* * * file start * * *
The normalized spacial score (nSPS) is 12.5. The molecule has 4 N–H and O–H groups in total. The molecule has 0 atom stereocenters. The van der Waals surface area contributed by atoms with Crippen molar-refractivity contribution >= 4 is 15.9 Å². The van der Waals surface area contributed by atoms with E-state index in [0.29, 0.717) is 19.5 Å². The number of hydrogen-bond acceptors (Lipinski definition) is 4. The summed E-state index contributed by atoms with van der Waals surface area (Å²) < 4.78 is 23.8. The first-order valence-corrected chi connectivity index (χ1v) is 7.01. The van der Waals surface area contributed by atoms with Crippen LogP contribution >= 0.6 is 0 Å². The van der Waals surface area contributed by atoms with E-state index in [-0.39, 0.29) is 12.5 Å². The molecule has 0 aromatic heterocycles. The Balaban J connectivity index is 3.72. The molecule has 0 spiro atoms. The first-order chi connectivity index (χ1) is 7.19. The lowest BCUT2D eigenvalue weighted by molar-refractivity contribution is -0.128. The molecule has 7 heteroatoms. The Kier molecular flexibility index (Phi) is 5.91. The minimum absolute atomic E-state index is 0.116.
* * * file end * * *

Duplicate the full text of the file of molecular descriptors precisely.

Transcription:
The normalized spacial score (nSPS) is 12.5. The molecule has 4 N–H and O–H groups in total. The molecule has 0 atom stereocenters. The van der Waals surface area contributed by atoms with Crippen molar-refractivity contribution >= 4 is 15.9 Å². The van der Waals surface area contributed by atoms with E-state index in [0.29, 0.717) is 19.5 Å². The number of hydrogen-bond acceptors (Lipinski definition) is 4. The summed E-state index contributed by atoms with van der Waals surface area (Å²) < 4.78 is 23.8. The first-order valence-corrected chi connectivity index (χ1v) is 7.01. The van der Waals surface area contributed by atoms with Crippen LogP contribution >= 0.6 is 0 Å². The van der Waals surface area contributed by atoms with E-state index in [-0.39, 0.29) is 12.5 Å². The molecule has 0 aromatic heterocycles. The Balaban J connectivity index is 3.72. The molecule has 0 spiro atoms. The first-order chi connectivity index (χ1) is 7.19. The lowest BCUT2D eigenvalue weighted by molar-refractivity contribution is -0.128. The molecule has 7 heteroatoms. The Kier molecular flexibility index (Phi) is 5.91. The minimum absolute atomic E-state index is 0.116.